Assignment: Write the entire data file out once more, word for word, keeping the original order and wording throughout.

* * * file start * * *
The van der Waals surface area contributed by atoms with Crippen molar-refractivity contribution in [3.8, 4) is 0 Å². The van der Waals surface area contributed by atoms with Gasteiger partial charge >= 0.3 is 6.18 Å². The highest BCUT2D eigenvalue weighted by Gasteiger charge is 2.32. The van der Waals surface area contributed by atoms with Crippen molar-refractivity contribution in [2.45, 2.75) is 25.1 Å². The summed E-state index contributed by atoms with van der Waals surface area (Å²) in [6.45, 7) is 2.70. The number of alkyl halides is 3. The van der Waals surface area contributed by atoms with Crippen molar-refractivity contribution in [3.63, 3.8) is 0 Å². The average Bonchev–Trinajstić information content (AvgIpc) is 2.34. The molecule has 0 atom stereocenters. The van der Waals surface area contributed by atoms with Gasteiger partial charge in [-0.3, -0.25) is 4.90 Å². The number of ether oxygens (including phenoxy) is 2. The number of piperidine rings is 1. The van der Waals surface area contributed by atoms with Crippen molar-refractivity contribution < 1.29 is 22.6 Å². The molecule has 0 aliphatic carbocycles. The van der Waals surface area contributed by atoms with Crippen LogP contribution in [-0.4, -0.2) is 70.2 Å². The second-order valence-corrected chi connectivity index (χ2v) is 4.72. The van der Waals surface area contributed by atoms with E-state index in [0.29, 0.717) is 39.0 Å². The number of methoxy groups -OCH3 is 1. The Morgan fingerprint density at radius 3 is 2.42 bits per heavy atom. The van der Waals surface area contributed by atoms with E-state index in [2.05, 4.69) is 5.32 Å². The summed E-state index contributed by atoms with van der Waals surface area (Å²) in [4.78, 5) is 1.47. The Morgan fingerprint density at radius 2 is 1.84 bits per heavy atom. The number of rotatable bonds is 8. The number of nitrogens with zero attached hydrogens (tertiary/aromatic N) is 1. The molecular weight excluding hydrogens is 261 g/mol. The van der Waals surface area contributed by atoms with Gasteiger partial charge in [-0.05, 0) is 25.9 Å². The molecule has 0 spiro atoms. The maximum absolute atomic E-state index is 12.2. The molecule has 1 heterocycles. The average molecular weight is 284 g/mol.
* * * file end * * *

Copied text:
The van der Waals surface area contributed by atoms with Crippen molar-refractivity contribution in [3.8, 4) is 0 Å². The van der Waals surface area contributed by atoms with Gasteiger partial charge >= 0.3 is 6.18 Å². The highest BCUT2D eigenvalue weighted by Gasteiger charge is 2.32. The van der Waals surface area contributed by atoms with Crippen molar-refractivity contribution in [2.45, 2.75) is 25.1 Å². The summed E-state index contributed by atoms with van der Waals surface area (Å²) in [6.45, 7) is 2.70. The number of alkyl halides is 3. The van der Waals surface area contributed by atoms with Crippen molar-refractivity contribution in [3.63, 3.8) is 0 Å². The average Bonchev–Trinajstić information content (AvgIpc) is 2.34. The molecule has 0 atom stereocenters. The van der Waals surface area contributed by atoms with Gasteiger partial charge in [-0.3, -0.25) is 4.90 Å². The number of ether oxygens (including phenoxy) is 2. The number of piperidine rings is 1. The van der Waals surface area contributed by atoms with Crippen molar-refractivity contribution < 1.29 is 22.6 Å². The molecule has 0 aliphatic carbocycles. The van der Waals surface area contributed by atoms with Crippen LogP contribution in [-0.4, -0.2) is 70.2 Å². The second-order valence-corrected chi connectivity index (χ2v) is 4.72. The van der Waals surface area contributed by atoms with E-state index in [0.29, 0.717) is 39.0 Å². The number of methoxy groups -OCH3 is 1. The Morgan fingerprint density at radius 3 is 2.42 bits per heavy atom. The van der Waals surface area contributed by atoms with E-state index in [2.05, 4.69) is 5.32 Å². The summed E-state index contributed by atoms with van der Waals surface area (Å²) in [4.78, 5) is 1.47. The Morgan fingerprint density at radius 2 is 1.84 bits per heavy atom. The number of rotatable bonds is 8. The number of nitrogens with zero attached hydrogens (tertiary/aromatic N) is 1. The molecular weight excluding hydrogens is 261 g/mol. The van der Waals surface area contributed by atoms with Gasteiger partial charge in [-0.05, 0) is 25.9 Å². The molecule has 0 spiro atoms. The maximum absolute atomic E-state index is 12.2. The molecule has 1 heterocycles. The average molecular weight is 284 g/mol.